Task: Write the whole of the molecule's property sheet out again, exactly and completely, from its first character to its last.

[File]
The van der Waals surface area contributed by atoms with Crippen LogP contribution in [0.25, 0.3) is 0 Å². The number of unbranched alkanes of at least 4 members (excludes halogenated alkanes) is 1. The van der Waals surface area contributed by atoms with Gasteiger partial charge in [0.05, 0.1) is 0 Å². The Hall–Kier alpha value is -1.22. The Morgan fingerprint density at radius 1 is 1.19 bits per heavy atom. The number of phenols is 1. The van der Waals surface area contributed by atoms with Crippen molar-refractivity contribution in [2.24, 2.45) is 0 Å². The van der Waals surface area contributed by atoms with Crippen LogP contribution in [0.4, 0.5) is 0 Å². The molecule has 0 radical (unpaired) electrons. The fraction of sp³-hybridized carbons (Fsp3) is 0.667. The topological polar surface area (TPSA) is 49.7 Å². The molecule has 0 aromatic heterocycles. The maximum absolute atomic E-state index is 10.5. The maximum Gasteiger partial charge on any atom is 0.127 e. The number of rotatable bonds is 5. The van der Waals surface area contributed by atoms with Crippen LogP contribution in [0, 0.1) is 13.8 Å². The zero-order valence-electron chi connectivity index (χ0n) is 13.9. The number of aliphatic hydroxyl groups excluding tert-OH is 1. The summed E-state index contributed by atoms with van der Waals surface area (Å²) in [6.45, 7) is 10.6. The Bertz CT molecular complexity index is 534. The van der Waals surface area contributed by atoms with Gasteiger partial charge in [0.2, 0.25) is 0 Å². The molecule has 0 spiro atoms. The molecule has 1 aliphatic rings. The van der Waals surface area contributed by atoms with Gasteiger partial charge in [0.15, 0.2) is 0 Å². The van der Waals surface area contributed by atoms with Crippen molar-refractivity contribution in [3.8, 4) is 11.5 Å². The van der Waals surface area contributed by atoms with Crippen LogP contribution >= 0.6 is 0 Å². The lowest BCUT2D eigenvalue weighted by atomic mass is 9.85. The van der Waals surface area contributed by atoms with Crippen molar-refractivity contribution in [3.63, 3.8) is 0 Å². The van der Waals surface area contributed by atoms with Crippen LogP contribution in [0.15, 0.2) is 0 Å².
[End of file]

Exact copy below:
The van der Waals surface area contributed by atoms with Crippen LogP contribution in [0.25, 0.3) is 0 Å². The number of unbranched alkanes of at least 4 members (excludes halogenated alkanes) is 1. The van der Waals surface area contributed by atoms with Gasteiger partial charge in [0.05, 0.1) is 0 Å². The Hall–Kier alpha value is -1.22. The Morgan fingerprint density at radius 1 is 1.19 bits per heavy atom. The number of phenols is 1. The van der Waals surface area contributed by atoms with Crippen molar-refractivity contribution in [2.24, 2.45) is 0 Å². The van der Waals surface area contributed by atoms with Crippen LogP contribution in [0.4, 0.5) is 0 Å². The molecule has 0 radical (unpaired) electrons. The fraction of sp³-hybridized carbons (Fsp3) is 0.667. The topological polar surface area (TPSA) is 49.7 Å². The molecule has 0 aromatic heterocycles. The maximum absolute atomic E-state index is 10.5. The maximum Gasteiger partial charge on any atom is 0.127 e. The number of rotatable bonds is 5. The van der Waals surface area contributed by atoms with Crippen LogP contribution in [0, 0.1) is 13.8 Å². The zero-order valence-electron chi connectivity index (χ0n) is 13.9. The number of aliphatic hydroxyl groups excluding tert-OH is 1. The summed E-state index contributed by atoms with van der Waals surface area (Å²) in [6.45, 7) is 10.6. The Bertz CT molecular complexity index is 534. The van der Waals surface area contributed by atoms with Gasteiger partial charge in [0.2, 0.25) is 0 Å². The molecule has 0 spiro atoms. The molecule has 1 aliphatic rings. The van der Waals surface area contributed by atoms with Gasteiger partial charge in [0.15, 0.2) is 0 Å². The van der Waals surface area contributed by atoms with Crippen molar-refractivity contribution in [3.8, 4) is 11.5 Å². The van der Waals surface area contributed by atoms with Crippen LogP contribution >= 0.6 is 0 Å². The lowest BCUT2D eigenvalue weighted by atomic mass is 9.85. The van der Waals surface area contributed by atoms with Crippen molar-refractivity contribution in [3.63, 3.8) is 0 Å². The van der Waals surface area contributed by atoms with Crippen LogP contribution in [0.15, 0.2) is 0 Å².